An existing three span railway bridge, situated in Northern India, has been considered. The site of the bridge
falls in Seismic Zone IV of Indian Seismic Zoning (IS: 1893-2002, Part 1). It is a continuous prestressed
concrete box girder bridge. The bridge has a total length of 192 m with the main span of 80 m and two end
spans of 56 m, each (Figure 1). The cross-sectional details of box girder are shown in Figure 2. The height of the
piers is 36.355 m. The pier section is hollow circular with an external diameter of 6.5 m and thickness of 0.5 m.
The piers are resting on rocky strata.

16.00 40.00 80.00 40.00 16.00

7.50
4.25 4.25

OO
4.25
2.00 0.50
36.355
6.5

3.25

15.25
Figure 1 Three span continuous bridge. (dimensions are shown in meter)

6.90
0.2
0.225 0.275 0.15

0.5
0.4 4.25
0.3
7.50
0.15
Half section at
midspan
0.7
3.5
Half section at support
Figure 2 Box-girder section of the continuous
bridge (dimensions are shown in meter)

Lumped
Centre Line of the bridge • • •
Rigid Mass
deck• • • • •
Element • • •
• • • OO

• OO




• z
Link • y
Element • • x
(Isolation
Bearing) •

Figure 3 3-D mathematical model of the continuous bridge


3. ANALYTICAL MODELLING
th
The 14 World Conference on Earthquake Engineering
October 12-17, 2008, Beijing, China

The structure has been modeled (Figure 3) using the software SAP2000 Nonlinear. The superstructure and the
piers have been modeled using beam elements with mass lumped at discrete points. Since the piers are resting
on rock, these are modeled as fixed at base. The abutments have been assumed to be rigid. The Isolation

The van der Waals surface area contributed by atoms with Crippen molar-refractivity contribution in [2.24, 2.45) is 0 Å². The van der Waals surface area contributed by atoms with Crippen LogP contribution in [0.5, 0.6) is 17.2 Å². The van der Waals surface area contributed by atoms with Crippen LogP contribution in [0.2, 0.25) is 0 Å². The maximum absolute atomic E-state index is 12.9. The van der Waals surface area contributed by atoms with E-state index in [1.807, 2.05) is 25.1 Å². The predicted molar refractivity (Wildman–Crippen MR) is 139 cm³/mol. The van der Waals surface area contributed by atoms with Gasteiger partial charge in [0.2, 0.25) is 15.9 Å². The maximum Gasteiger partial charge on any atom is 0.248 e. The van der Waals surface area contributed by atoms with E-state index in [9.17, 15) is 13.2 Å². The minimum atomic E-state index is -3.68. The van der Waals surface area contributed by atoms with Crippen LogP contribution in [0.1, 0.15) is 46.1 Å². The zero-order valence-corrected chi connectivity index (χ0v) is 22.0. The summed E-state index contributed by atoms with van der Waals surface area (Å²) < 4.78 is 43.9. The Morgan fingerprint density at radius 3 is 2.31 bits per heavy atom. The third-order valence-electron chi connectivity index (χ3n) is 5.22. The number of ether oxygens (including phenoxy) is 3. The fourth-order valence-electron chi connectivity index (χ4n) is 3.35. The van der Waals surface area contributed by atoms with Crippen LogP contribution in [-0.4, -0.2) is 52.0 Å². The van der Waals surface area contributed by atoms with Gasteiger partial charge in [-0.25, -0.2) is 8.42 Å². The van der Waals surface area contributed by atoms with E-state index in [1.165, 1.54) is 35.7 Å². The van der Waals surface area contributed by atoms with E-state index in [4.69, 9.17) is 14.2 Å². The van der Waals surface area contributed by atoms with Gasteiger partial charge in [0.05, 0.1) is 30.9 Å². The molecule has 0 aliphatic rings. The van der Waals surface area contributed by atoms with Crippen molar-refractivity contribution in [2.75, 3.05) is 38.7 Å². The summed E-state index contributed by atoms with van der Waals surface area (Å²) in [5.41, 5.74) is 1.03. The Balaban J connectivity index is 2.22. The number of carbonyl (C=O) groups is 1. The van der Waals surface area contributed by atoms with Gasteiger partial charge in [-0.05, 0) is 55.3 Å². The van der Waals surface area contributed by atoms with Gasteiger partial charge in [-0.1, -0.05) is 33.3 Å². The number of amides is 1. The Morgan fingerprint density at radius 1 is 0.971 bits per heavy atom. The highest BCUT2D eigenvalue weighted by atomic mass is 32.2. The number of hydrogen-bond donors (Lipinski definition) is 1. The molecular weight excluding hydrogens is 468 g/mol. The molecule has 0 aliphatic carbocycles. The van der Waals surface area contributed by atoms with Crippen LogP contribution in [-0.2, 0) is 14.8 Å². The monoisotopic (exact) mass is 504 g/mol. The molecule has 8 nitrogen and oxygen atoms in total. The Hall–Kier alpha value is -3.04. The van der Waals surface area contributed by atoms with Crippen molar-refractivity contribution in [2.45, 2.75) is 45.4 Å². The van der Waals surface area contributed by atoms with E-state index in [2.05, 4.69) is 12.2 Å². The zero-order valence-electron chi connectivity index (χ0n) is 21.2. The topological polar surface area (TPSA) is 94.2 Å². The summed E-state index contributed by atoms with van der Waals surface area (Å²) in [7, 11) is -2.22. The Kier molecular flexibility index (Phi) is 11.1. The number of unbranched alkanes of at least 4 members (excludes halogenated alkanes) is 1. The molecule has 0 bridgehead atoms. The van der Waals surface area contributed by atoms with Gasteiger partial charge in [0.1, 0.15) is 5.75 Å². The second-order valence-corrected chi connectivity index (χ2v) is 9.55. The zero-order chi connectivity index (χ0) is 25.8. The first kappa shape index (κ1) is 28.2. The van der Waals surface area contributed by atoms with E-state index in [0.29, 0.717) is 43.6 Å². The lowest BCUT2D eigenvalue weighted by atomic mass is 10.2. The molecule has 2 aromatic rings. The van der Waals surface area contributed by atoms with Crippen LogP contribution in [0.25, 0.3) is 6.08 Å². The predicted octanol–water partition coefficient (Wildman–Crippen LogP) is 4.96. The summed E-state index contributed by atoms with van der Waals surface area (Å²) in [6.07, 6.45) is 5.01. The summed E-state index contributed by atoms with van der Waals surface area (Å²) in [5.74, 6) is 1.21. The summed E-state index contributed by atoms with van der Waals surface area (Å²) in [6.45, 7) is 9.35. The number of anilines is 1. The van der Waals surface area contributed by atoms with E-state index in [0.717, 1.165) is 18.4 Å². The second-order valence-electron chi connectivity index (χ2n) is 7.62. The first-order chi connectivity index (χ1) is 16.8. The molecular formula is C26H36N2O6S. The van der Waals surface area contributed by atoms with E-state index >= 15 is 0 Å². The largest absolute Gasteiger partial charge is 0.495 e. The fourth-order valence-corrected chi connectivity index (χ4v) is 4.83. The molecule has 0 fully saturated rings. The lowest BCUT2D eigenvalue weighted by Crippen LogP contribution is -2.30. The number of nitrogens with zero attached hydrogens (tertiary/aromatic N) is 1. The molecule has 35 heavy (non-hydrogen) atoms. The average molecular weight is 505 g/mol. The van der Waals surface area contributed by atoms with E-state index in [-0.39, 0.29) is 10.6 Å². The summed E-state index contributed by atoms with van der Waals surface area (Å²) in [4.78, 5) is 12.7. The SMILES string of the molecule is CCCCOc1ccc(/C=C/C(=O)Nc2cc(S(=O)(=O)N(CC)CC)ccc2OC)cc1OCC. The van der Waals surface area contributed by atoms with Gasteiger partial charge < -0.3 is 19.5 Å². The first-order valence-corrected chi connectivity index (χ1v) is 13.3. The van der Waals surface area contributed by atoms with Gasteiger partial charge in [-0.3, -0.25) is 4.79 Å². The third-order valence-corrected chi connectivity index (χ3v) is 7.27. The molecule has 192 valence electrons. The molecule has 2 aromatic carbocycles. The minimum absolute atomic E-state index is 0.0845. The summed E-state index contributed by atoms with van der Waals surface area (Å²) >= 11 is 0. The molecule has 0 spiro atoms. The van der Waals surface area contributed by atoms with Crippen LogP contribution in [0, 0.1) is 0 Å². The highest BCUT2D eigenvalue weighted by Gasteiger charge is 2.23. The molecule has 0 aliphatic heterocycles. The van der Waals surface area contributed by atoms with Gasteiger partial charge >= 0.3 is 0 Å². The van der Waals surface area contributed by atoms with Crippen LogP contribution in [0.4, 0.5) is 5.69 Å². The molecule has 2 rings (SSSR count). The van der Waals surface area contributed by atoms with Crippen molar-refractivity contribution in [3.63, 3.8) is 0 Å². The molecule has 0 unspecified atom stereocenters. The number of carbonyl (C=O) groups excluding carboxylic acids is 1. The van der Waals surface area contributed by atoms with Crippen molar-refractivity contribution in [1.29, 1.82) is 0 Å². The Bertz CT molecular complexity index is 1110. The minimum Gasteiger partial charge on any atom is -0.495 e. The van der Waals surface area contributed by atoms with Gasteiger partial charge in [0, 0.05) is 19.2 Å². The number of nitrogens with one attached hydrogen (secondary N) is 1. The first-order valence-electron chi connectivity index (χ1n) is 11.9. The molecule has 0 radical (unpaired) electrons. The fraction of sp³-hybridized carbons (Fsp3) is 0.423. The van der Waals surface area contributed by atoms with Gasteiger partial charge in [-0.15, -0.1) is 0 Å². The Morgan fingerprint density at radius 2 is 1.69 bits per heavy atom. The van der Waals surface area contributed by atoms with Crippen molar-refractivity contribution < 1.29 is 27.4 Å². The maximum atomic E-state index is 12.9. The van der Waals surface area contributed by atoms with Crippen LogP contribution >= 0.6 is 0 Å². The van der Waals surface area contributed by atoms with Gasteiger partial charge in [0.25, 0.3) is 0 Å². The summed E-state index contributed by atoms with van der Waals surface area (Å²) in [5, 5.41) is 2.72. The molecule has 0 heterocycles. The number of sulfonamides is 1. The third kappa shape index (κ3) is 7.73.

Bearings have been modeled as link elements while the Roller and Rocker Bearings have been modeled as
appropriate boundary conditions. To model the spatial placement of bearings across the section, horizontal cross
rigid links as shown in Figure 3 have been used.

4. BEARING ARRANGEMENTS CONSIDERED

In the present study, six different arrangements (Figure 4) representing different possible combinations of
Bearings have been considered.

Case 1

Case 2

Case 3

Case 4

Case 5

Case 6

Figure 4 Different bearing arrangements considered for the study

0.9

0.8
MCE
0.7
DBE
0.6

0.5
Sa/g 0.4

0.3

0.2

0.1

0
0 0.5 1 1.5 2 2.5 3 3.5 4
0.35 Time Period (sec)
0.6
Kobe
Elcentro
Accl. (g)

0.3
Accl. (g)

0.21
0.07 Figure 5 Site specific design response spectra
0 for 5% damping
-0.07 -0.3
0 10 20 30 40 50
-0.21 0 10 20 30 40 -0.6
-0.35 -0.9
Time (sec) Tim e (sec)
0.7
0.6

Accl. (g)
Northridge 0.45 Lom a Prieta
Accl. (g)

0.4 0.2
0.2
-0.05
0 -0.3
-0.2 0 10 20 30 40
0 10 20 30 40 -0.55
-0.4 Tim e (sec)
Tim e (sec)
0.35
San Fernando

Accl. (g)
0.24
0.13
0.02
-0.09
-0.2 0 10 20 30
Tim e (sec)

Figure 6 Ground motion time histories considered for the study

7. SEISMIC LOADING

Site specific response spectra are available (Figure 5) for the bridge site for the Design Basis Earthquake (DBE)
and the Maximum Considered Earthquake (MCE). In case of seismic loading, five ground acceleration time
histories (Figure 6), recorded for different earthquakes, world over, for different source and site conditions have
been scaled in frequency domain, preserving their phase information (Kumar 2004), to make them compatible
with the design response spectra.

8. DETERMINATION OF THE RANGE OF THE ISOLATION TIME PERIOD

In Fourth and Fifth Bearing Arrangements (Figure 4), the Isolation Bearings have been used on piers while
Traditional Rocker/Roller Bearings on abutments. In case of a Rocker Bearing used on abutment (Fourth
Bearing Arrangement), the structure becomes very stiff in the longitudinal direction and time period in
longitudinal direction cannot be much elongated by providing Isolation Bearings on the piers. However, in case
of Roller Bearings on both the abutments (Fifth Bearing Arrangement), the time period in longitudinal direction
can be elongated to any extent by reducing the stiffness at supports on piers using isolation. However, in